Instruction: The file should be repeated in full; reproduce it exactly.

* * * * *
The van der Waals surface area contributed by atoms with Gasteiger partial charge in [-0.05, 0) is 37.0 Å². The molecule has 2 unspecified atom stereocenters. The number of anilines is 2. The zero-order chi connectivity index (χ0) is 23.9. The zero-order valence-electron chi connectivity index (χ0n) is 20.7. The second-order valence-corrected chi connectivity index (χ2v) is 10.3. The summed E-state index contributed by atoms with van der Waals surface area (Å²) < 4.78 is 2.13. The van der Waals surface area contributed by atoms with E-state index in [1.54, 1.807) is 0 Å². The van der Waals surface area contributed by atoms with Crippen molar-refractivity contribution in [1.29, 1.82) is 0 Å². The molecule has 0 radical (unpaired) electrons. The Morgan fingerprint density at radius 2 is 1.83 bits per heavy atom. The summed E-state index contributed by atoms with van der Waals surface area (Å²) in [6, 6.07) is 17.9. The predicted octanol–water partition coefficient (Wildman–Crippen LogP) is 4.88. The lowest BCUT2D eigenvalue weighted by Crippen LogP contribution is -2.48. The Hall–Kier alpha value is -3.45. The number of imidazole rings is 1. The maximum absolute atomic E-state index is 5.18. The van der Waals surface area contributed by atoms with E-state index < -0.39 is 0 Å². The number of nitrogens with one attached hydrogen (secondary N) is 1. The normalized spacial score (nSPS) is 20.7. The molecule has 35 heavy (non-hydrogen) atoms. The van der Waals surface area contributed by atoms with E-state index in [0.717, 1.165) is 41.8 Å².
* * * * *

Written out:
The van der Waals surface area contributed by atoms with Gasteiger partial charge in [-0.05, 0) is 37.0 Å². The molecule has 2 unspecified atom stereocenters. The number of anilines is 2. The zero-order chi connectivity index (χ0) is 23.9. The zero-order valence-electron chi connectivity index (χ0n) is 20.7. The second-order valence-corrected chi connectivity index (χ2v) is 10.3. The summed E-state index contributed by atoms with van der Waals surface area (Å²) < 4.78 is 2.13. The van der Waals surface area contributed by atoms with E-state index in [1.54, 1.807) is 0 Å². The van der Waals surface area contributed by atoms with Crippen molar-refractivity contribution in [1.29, 1.82) is 0 Å². The molecule has 0 radical (unpaired) electrons. The Morgan fingerprint density at radius 2 is 1.83 bits per heavy atom. The summed E-state index contributed by atoms with van der Waals surface area (Å²) in [6, 6.07) is 17.9. The predicted octanol–water partition coefficient (Wildman–Crippen LogP) is 4.88. The lowest BCUT2D eigenvalue weighted by Crippen LogP contribution is -2.48. The Hall–Kier alpha value is -3.45. The number of imidazole rings is 1. The maximum absolute atomic E-state index is 5.18. The van der Waals surface area contributed by atoms with E-state index < -0.39 is 0 Å². The number of nitrogens with one attached hydrogen (secondary N) is 1. The normalized spacial score (nSPS) is 20.7. The molecule has 35 heavy (non-hydrogen) atoms. The van der Waals surface area contributed by atoms with E-state index in [0.717, 1.165) is 41.8 Å².